After five years of gestation, development, and crash tests for global homologation, Scuderia Cameron Glickenhaus is ready to begin customer deliveries of the 004CS this month. Conceived and developed as a GT3 racer that was then turned into a road car, the New England car company worked with Italy's Podium Advanced Technologies honing the race version to do well at the Nurburgring. SCG namesake James Glickenhaus took the final ESC calibration prototype to the Concorso d'Eleganza Villa d'Este and talked to Road & Track about what's ahead. In the immediate future, the Danbury, Connecticut factory expects to have 25 hand-built cars in customer hands by the end of the year, the three-trim lineup starting at $483,000.
There's the standard road-legal 004S — the only one that can be had with a six-speed manual transmission, the road-and-track 004CS, and the track-only 004C. The first two are powered by a supercharged GM 6.2-liter V8 in 650- or 750-horse tune. The track car drops the supercharger, taking it down to 520 hp in endurance racing trim, but that can be upped to 600 horses if the sanctioning body allows. SCG hasn't disturbed the small block with insanely complicated engineering, R&T summarizing the SCG philosophy in a way that would make any DIY enthusiast weep: "Glickenhaus believes the moment you’re no longer able to get a supercharged Chevy small-block fixed at the local mechanic, the world as we know it would have ended anyway, and your car wouldn’t matter much."
The other side of that garagiste credo is hardcore racing performance. Despite a software bug, crashes, and errant holes in some parts, the SCG004C finished last weekend's Nürburgring 24 Hours race in 12th place overall — and first in its class. The four drivers finished just a lap down on the race-winning Audi Sport Team Phoenix R8 LMS GT3 Evo, same as every runner from seventh to 14th, keeping company with much bigger teams like Falken Motorsports with their Porsche 911 GT3R and Mercedes-AMG Team Bilstein in an AMG GT3.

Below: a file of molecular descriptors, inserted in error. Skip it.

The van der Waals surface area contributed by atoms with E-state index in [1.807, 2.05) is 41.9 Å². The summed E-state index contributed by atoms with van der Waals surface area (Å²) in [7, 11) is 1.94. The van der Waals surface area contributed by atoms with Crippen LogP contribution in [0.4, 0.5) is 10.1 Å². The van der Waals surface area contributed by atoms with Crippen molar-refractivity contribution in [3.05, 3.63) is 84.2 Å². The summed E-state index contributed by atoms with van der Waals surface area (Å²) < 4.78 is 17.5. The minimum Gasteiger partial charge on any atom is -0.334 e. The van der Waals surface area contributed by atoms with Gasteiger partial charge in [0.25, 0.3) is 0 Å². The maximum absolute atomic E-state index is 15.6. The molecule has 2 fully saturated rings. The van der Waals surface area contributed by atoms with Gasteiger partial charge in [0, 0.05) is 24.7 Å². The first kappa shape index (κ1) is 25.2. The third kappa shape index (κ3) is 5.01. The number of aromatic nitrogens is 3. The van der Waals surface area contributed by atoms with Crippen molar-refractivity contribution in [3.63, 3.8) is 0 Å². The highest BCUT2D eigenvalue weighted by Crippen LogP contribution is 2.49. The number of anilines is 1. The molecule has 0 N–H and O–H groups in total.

Despite the team's entry in the World Endurance Championship, SCG might opt to narrow its focus to the 'Ring event and Baja, where its off-roaders romp. James Glickenhaus is dubious about how much return on investment the WEC provides, where the disparity between top teams and smaller entries is much larger. "The only question is what we’re going to do going forward with the WEC and what we’re going to do going forward with our hydrogen pickup truck," he said, in reference to the Baja Boot. "It’s dependent on the capital raise we are in the process of trying to finalize."
Head over to R&T to read the rest of the interview.